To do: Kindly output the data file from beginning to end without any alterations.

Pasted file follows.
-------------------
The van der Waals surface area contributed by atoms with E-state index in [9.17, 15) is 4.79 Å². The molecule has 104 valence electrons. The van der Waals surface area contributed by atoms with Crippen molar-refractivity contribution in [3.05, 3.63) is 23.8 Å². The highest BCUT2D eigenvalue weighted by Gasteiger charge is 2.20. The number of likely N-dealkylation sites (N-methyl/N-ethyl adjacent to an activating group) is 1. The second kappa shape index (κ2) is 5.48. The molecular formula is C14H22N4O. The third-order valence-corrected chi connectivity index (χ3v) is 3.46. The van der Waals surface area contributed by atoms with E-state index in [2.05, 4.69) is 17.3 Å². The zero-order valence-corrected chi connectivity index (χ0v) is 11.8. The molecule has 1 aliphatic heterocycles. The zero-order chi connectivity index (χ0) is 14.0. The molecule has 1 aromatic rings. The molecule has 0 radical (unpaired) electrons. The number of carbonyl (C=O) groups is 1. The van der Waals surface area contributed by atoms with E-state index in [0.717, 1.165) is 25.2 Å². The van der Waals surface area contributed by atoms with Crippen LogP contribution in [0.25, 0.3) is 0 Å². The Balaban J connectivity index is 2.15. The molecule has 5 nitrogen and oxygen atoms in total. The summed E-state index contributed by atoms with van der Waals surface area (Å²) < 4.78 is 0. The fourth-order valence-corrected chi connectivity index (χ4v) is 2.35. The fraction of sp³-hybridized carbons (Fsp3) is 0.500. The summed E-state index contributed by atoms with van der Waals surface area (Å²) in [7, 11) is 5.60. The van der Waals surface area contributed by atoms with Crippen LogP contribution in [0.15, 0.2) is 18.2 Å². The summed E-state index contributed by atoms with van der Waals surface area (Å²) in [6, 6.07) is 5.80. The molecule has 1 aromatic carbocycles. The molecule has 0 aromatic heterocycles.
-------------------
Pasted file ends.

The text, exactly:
The van der Waals surface area contributed by atoms with E-state index in [9.17, 15) is 4.79 Å². The molecule has 104 valence electrons. The van der Waals surface area contributed by atoms with Crippen molar-refractivity contribution in [3.05, 3.63) is 23.8 Å². The highest BCUT2D eigenvalue weighted by Gasteiger charge is 2.20. The number of likely N-dealkylation sites (N-methyl/N-ethyl adjacent to an activating group) is 1. The second kappa shape index (κ2) is 5.48. The molecular formula is C14H22N4O. The third-order valence-corrected chi connectivity index (χ3v) is 3.46. The van der Waals surface area contributed by atoms with E-state index in [2.05, 4.69) is 17.3 Å². The zero-order valence-corrected chi connectivity index (χ0v) is 11.8. The molecule has 1 aliphatic heterocycles. The zero-order chi connectivity index (χ0) is 14.0. The molecule has 1 aromatic rings. The molecule has 0 radical (unpaired) electrons. The number of carbonyl (C=O) groups is 1. The van der Waals surface area contributed by atoms with E-state index in [0.717, 1.165) is 25.2 Å². The van der Waals surface area contributed by atoms with Crippen LogP contribution in [0.25, 0.3) is 0 Å². The Balaban J connectivity index is 2.15. The molecule has 5 nitrogen and oxygen atoms in total. The summed E-state index contributed by atoms with van der Waals surface area (Å²) < 4.78 is 0. The fourth-order valence-corrected chi connectivity index (χ4v) is 2.35. The fraction of sp³-hybridized carbons (Fsp3) is 0.500. The summed E-state index contributed by atoms with van der Waals surface area (Å²) in [7, 11) is 5.60. The van der Waals surface area contributed by atoms with Crippen LogP contribution in [0.15, 0.2) is 18.2 Å². The summed E-state index contributed by atoms with van der Waals surface area (Å²) in [6, 6.07) is 5.80. The molecule has 1 aromatic carbocycles. The molecule has 0 aromatic heterocycles.